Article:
Madeira: Rural tourism showing the key to sustainable travel
Madeira: Rural tourism showing the key to sustainable travel
Madeira has long been popular with the fly and flop generation and the cruise crowd, in particular, fantastic Funchal with its countless exotic gardens and historical monuments.
July 28th, 2022
Madeira has long been popular with the fly and flop generation and the cruise crowd, in particular, fantastic Funchal with its countless exotic gardens and historical monuments. However, there’s so much more to see on the island apart from the capital. With an increasing focus on sustainability, discerning travellers are increasingly opting to visit the more rural parts of Madeira. Boutique hotel options are boundless depending on what you are looking for. Below, we’ll consider options for food lovers, imbibers and environmentalists.
Gastronomic enthusiasts should put the newly opened Socalco Nature Hotel high on their list of places to stay at. It is situated in Calheta with many points of interest like the lighthouse, Ponta do Pargo and the Museum of Contemporary Art, Casa das MUDAS. The latter is a curious architectural entity that looms over Calheta like a bond villain lair. The hotel is owned by renowned chef Octávio Freitas, who is a true champion of Madeiran regional cuisine. There is a vineyard on site and they’ve recently bottled their first vintage. Most of the vegetables and fruits used at their restaurant are grown on-site. You can partake in jam-making, and bread-making masterclasses and you won’t find a menu on their website, as they are printed daily depending on what seasonal ingredients they can find. It has spectacular views of the Atlantic Ocean and you won’t fail to be amazed at the ingenuity of Madeirans, who manage to grow countless crops on such steep slopes.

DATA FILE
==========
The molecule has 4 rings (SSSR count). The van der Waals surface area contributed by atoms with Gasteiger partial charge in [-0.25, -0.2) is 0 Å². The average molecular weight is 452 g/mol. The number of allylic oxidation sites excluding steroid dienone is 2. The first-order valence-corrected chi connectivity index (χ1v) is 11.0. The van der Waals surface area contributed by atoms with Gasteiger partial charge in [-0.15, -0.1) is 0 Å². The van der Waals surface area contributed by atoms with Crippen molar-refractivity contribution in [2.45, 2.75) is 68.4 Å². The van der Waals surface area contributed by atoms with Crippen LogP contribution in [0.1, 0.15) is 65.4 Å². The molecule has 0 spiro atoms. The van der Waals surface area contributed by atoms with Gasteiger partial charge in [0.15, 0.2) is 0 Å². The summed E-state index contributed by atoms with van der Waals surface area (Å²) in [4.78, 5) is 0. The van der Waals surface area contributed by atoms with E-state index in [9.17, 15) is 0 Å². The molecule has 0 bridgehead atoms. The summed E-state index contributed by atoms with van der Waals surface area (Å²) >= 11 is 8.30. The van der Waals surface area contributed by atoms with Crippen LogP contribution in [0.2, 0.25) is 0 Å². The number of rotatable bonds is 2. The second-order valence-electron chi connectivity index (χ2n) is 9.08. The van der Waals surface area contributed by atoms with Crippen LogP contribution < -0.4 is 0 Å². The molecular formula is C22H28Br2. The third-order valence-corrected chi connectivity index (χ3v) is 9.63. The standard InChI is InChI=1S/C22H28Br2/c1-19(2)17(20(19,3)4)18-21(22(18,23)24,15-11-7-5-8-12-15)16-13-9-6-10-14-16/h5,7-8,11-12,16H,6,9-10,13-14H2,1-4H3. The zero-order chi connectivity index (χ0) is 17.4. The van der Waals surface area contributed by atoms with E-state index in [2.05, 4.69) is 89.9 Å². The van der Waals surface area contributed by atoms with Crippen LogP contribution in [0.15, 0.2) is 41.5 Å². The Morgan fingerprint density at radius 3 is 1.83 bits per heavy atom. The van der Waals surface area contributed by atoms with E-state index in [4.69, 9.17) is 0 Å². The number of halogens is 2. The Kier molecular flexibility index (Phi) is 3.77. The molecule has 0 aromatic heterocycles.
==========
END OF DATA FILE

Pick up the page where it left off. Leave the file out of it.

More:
Wine connoisseurs should consider booking into the homely, informal, Quinta das Vinhas. The hotel includes a historic 17th-century house,15 cottages, 2 outdoor swimming pools and an organic vineyard that spreads across most of their 30,000 sq m. They can arrange for a tour of their vineyards where you can learn about the popular Madeiran grape varietals like Verdelho, Malmsey and Bastardo. Their restaurant and wine bar are perfect for conducting wine tastings of Madeira wine or enjoying local specialities like their grilled sea bream. There is a breathtaking view as it is situated on top of the Quinta and you have uninterrupted views of the vineyard and the ocean.
If you are looking for luxury along with sustainability, then the hotel to check out is Quinta da Serra. They proudly proclaim themselves as a bio hotel and you can’t argue with that when you’ve won countless environmental awards such as the green key award. It’s not just about installing solar panels and using wastewater for irrigation but also preserving historic trees, they have monumental eucalyptus trees that are over 200 years old. They also grow plenty of fruit trees and vegetables to ensure there are minimal miles travelled for the ingredients used in the restaurant.